In 1972 Shanker was a central figure in negotiating the merger of the AFT and the National Education Association (NEA) in New York State. The resulting organization, New York State United Teachers (NYSUT), brought more than 100,000 upstate teachers into the labor movement and was a rare example of close and amicable cooperation between the two major national organizations representing teachers. In 1974 Shanker was elected president of the American Federation of Teachers. Retaining his position as UFT president for some years, he went on to play a key role in re-establishing New York City's financial stability after the fiscal crisis of the mid-1970s. He was succeeded as president of the UFT by Sandra Feldman in 1986, and died in 1997 after a long struggle with cancer.

The UFT had its origins in the Teachers' Union (TU) of New York City, and the Teachers' Guild. The Teachers' Union was organized in 1916 and chartered as Local 5 of the American Federation of Teachers (AFT). A growing political struggle within its ranks between a left-wing dominated by members of the Communist Party and their sympathizers, and a more moderate group consisting of Socialists, liberals and less ideologically-inclined teachers resulted in a split in 1935, when the TU's president, a moderate, withdrew with a majority of the membership to found the Teachers' Guild. In 1941 the AFT revoked the Teachers' Union's charter. In the succeeding years the TU was weakened by McCarthy-era persecution and the increasingly successful organizing efforts of the rival Teachers Guild (and later the United Federation of Teachers). It went out of existence in 1964.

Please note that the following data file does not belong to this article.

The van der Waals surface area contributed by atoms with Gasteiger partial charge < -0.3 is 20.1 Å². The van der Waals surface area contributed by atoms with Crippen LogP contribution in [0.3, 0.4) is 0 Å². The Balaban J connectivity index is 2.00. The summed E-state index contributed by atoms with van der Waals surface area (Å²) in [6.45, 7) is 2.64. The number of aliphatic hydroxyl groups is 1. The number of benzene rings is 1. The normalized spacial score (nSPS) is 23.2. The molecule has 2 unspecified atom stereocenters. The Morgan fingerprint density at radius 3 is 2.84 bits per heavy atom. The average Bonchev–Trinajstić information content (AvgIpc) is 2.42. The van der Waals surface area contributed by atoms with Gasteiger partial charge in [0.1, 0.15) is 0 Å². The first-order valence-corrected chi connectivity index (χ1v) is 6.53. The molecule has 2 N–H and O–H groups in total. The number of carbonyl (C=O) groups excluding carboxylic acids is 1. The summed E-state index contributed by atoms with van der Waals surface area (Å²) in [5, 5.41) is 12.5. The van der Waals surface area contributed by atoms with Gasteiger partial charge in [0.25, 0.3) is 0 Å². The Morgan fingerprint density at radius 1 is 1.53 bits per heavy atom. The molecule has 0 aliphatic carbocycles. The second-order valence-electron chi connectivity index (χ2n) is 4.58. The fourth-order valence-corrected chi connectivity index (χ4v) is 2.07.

The Teachers' Guild, born in 1941, when it won recognition by the American Federation of Teachers, addressed the problems of a fragmented workforce divided into small teachers' organizations representing a multitude of ethnic and religious groups, geographical areas and distinct school levels (elementary, junior high school and high school), and began the long struggle for collective bargaining rights in the New York City school system. A job action initiated by militant leaders of the High School Teachers Association (HSTA) in 1959, gave the Guild an opportunity to demonstrate its commitment to building solidarity among all categories of teachers. David Selden, then the Guild's only full-time organizer (and later president of the American Federation of Teachers), enlisted the help of younger Guild Board members such as junior high-school teachers George Altomare and Albert Shanker. After month-long picket lines at schools across the city, substantial gains were won by the high-school teachers, and bridges had been built which would eventually lead toward merger between the Guild and the HSTA. That merger was effected in March 1960, with Guild president Charles Cogen taking over as president of the newly-formed United Federation of Teachers.